This is known as the similarity hypothesis, or the “birds of a feather flock together" effect.
EHarmony asks users to fill out extensive psychological questionnaires, many based on established personality scales.
Ok Cupid asks quirkier questions (e.g., “wouldn’t it be fun to chuck it all and live on a sailboat? The idea that we can use reliable tests to identify appropriate partners is certainly seductive (forgive the pun).
In a previous post I summarized statistics showing that online dating is not only prevalent, but also slightly more successful than offline dating in producing stable (i.e., less likely to result in divorce) and satisfying long-term romantic partnerships. There is no definitive research on this question, but we can certainly engage in some informed speculations.
Below, I will present a list of possibilities, and look forward to your thoughts and feedback! Dating companies such as EHarmony and Ok Cupid argue that their proprietary compatibility algorithms enable users to sift through undesirable matches and identify the suitable ones.
On Valentine's Day, some singles may be inspired to step up their dating game. Amy Giberson, now 34, was reluctant to try internet dating again but she decided to give it one more shot in 2014. There are a slew of sites and apps to help singles find love and, for the most part, they work, according to Consumer Reports.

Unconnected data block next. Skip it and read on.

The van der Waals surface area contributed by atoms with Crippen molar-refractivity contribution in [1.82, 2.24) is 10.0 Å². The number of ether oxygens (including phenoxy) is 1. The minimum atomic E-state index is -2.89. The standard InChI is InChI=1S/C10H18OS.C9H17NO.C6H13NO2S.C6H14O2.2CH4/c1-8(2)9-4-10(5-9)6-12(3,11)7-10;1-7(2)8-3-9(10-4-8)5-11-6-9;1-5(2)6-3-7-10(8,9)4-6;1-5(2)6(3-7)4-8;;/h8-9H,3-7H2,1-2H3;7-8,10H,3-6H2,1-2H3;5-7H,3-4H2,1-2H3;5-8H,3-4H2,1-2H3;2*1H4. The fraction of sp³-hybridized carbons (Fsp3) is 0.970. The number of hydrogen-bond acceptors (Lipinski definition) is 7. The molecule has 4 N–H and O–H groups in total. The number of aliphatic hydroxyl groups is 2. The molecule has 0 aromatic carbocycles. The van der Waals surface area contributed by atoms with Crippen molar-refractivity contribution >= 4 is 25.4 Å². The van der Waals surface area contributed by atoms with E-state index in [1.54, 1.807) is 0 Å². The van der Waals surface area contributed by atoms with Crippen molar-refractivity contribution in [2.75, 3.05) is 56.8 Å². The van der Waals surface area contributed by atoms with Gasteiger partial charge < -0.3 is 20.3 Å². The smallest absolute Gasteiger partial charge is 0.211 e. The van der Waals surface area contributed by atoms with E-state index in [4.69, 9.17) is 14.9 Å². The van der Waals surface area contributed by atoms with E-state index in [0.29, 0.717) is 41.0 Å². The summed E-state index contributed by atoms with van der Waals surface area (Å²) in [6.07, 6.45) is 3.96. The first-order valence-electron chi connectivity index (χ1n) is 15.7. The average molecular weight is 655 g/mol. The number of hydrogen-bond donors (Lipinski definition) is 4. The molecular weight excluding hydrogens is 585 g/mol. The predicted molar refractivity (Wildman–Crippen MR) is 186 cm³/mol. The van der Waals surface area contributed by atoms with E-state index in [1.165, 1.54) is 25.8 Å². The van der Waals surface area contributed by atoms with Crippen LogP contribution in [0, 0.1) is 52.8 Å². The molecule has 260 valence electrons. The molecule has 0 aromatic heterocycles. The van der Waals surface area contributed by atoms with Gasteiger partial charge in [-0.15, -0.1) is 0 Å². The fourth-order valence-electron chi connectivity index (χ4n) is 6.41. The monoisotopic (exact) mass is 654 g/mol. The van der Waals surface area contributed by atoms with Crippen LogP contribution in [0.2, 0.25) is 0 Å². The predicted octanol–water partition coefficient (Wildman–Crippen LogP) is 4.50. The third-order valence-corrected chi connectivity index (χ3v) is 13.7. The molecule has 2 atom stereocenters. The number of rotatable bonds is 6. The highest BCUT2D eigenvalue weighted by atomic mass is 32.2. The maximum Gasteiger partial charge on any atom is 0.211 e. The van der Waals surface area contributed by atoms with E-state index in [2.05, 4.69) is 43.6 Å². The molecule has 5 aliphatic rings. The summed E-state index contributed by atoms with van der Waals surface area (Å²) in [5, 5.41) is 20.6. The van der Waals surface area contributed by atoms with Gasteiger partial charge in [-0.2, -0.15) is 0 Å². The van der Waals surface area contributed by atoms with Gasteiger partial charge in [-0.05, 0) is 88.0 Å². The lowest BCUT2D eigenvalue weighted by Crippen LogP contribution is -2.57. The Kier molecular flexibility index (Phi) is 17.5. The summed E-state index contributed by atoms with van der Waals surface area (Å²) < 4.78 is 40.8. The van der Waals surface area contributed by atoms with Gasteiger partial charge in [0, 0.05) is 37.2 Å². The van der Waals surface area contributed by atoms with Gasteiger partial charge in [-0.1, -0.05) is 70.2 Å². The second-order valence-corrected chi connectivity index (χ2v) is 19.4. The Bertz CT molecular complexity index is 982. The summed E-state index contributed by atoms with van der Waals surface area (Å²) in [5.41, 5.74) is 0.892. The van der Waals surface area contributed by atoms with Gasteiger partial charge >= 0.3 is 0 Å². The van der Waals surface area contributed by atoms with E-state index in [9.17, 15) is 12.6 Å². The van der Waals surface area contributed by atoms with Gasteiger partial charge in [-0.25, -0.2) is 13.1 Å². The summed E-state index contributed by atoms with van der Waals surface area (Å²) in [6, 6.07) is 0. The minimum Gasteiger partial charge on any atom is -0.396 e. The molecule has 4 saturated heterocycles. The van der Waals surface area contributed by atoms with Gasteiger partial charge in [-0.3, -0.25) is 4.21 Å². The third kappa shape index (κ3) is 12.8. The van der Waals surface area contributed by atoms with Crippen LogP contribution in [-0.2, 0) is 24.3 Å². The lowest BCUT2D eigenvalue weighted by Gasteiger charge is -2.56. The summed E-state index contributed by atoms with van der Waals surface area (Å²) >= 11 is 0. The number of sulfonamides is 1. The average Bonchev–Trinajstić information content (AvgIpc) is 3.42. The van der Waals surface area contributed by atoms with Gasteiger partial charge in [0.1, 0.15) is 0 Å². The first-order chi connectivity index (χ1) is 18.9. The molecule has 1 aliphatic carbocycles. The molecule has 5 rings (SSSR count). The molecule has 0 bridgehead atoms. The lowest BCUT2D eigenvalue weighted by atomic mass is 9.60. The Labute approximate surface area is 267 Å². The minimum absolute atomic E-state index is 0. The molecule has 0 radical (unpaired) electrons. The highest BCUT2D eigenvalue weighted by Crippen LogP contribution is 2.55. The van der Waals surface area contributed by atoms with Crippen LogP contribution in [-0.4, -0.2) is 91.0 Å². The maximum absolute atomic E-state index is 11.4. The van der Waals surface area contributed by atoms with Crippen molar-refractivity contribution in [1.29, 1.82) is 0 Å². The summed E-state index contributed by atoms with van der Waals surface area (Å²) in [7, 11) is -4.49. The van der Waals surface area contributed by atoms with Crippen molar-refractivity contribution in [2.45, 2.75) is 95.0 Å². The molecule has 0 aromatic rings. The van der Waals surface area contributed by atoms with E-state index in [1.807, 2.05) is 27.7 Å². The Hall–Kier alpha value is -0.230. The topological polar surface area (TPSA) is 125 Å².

She downloaded the Match app and connected with Justin Pounders, also 34, almost immediately. Nearly half, or 44 percent, of those who tried online dating said it led to a serious long-term relationship or marriage, the magazine found.
A couple of months ago, I was sitting at a bar minding my own business when the woman next to me did something strange.
Surrounded by potential partners, she pulled out her phone, hid it coyly beneath the counter, and opened the online dating app Tinder.
That’s the most interesting result from a Pew Research Center survey released Thursday on Americans’ online-dating habits.
Conducted early last summer, the poll found that use of the services has grown modestly since 2013.
But the fear that online dating is changing us, collectively, that it's creating unhealthy habits and preferences that aren't in our best interests, is being driven more by paranoia than it is by actual facts.